HEAVEN AND EARTH/M.ILL.ION
O2 ABC 2, Glasgow
27th June 2014
M.ill.ion are a Swedish five piece melodic hard rock band who seem to have been around forever. Out on tour to support their seventh full album release, 'Sane And Insanity', they hit the stage at a very sparsely populated ABC 2 and decided that the best response to such a poor turnout is to rock even harder than usual.
These enthusiastic Swedes specialise in the kind of radio friendly singalong melodic hard rock heard in the late eighties and early nineties and are unashamedly a good time party kind of band. Working hard to engage the people in the room and generate some atmosphere they power through a succession of songs full of nice melodic touches from the keyboards and guitars but driven along in fine style by a tight rhythm section.
Front man Ulrich Carlsson's vocals are strong and on point and his patter may be a bit cliched but he deserves credit for working so hard to draw the audience in.
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To be honest I'm not sure how strong any of the songs were and maybe the likes of 'Rock And Roll Nation' won't sound so good laid bare for examination on album but they were good enough tonight that I will check the albums out and I don't think I'm alone in that view.
Heaven And Earth are an LA based five piece band who declare that they want to revive the spirit of classic rock and follow in the footsteps of the likes of Deep Purple and Bad Company in bringing old school rock to the masses. Backed by some strong promotion they have come to tour the homeland of their rock heroes for the first time, boldly headlining on their first attempt. Judging by tonight's less than stellar turnout this strategy has backfired somewhat but that in the end is about the process, what about the important bit, the content?
Striding onto the stage in confident mood they ignore the size of the crowd and launch into the epic sounding 'Victorious' from their latest album 'Dig'. Immediately the intent is clear, it's about a classic sound. With the Hammond organ style keyboards and guitar flourishes Rainbow and Deep Purple are brought to mind not for the last time tonight. Singer Joe Retta doesn't look like your typical rock frontman, especially with the tartan 'bunnet' he is sporting for the occasion but he has a fine set of pipes and effortlessly hits all the right old school rock notes.
The first part of the set leans heavily on 'Dig' with 'No Money, No Love' sounding impressive and enjoyable but like something off a Mark 2 Deep Purple reunion album at the same time. 'Man & Machine' is a more uptempo hard rocker and much heavier than on album. It allows drummer Jackie Barnes the leeway to show his power and he drives the song forward in fine style.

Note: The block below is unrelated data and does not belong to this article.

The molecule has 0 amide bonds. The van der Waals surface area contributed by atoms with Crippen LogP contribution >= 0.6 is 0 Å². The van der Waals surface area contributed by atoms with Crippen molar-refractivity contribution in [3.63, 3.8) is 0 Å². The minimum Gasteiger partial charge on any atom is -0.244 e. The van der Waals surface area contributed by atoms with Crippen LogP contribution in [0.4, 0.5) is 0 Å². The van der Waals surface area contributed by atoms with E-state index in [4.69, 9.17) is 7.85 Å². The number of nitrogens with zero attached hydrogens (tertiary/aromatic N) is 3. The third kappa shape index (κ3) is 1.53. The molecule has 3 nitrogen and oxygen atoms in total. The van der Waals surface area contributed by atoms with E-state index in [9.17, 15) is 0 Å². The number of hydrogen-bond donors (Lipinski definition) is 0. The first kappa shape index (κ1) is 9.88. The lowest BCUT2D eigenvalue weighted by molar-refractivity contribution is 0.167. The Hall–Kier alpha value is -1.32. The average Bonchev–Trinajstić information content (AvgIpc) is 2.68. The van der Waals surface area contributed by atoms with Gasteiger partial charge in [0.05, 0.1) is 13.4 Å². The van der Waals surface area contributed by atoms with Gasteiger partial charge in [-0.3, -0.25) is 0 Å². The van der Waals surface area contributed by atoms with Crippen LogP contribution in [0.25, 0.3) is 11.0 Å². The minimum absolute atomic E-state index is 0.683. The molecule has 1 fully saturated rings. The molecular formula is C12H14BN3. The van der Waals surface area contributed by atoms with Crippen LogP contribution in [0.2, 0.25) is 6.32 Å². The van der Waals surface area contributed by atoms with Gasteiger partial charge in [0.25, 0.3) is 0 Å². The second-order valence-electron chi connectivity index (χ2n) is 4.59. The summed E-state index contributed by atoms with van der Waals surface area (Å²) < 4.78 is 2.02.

I hadn't been aware until this gig that he'd joined the band. Last time I saw Jackie play live was behind his dad, Aussie rocker Jimmy Barnes! I'd say he plays like his dad sings, plenty of talent but full on almost all the time, no slacking!
The middle of the set contained some older material and I thought the song quality dropped a bit although the musicianship never did. Guitarist Stuart Smith shows off some fine playing in the likes of 'Grave Kept Clean' but he looks and sounds like such a Ritchie Blackmore clone he needs to watch he doesn't slide into parody.
For me he is a fine player and Blackmore is definitely someone worth emulating but maybe he could try to look a little less like the man in black in his heyday. The solo in 'Waiting For The End Of The World' when they returned to 'Dig' material was excellent though.
The Deep Purple analogy continued when they chose to cover 'When A Blind Man Cries' but for me they missed the spirit of the song. Purple were certainly often bombastic and over the top but this song is one of their beautiful introspective moments. Unfortunately the Heaven And Earth version is more over the top and the vocal and guitar histrionics didn't really work for me.
The rest of the main set then kind of spluttered a bit with acoustic led rocker 'Good Times' not really working in the live environment. However 'Rock And Roll Does' got back to their default position of musicians crafting something with melody which also rocks and the small crowd were certainly impressed enough to bring them back for more.
Encore time was an excuse for another cover, this time of Free's 'Mr. Big'. It was a nice tribute to another of their hero bands but again I thought they missed the feel of the original and overpowered the song.
Heaven And Earth have a lot going for them, great musicianship, a fine live sound and presence and I liked the way they faced up to an underwhelming attendance and played like there were thousands of people in front of them.
In my opinion they need to be a little less derivative and work on writing more songs as strong as about half of 'Dig' is but overall they are definitely worth checking out if old school hard rock is your thing.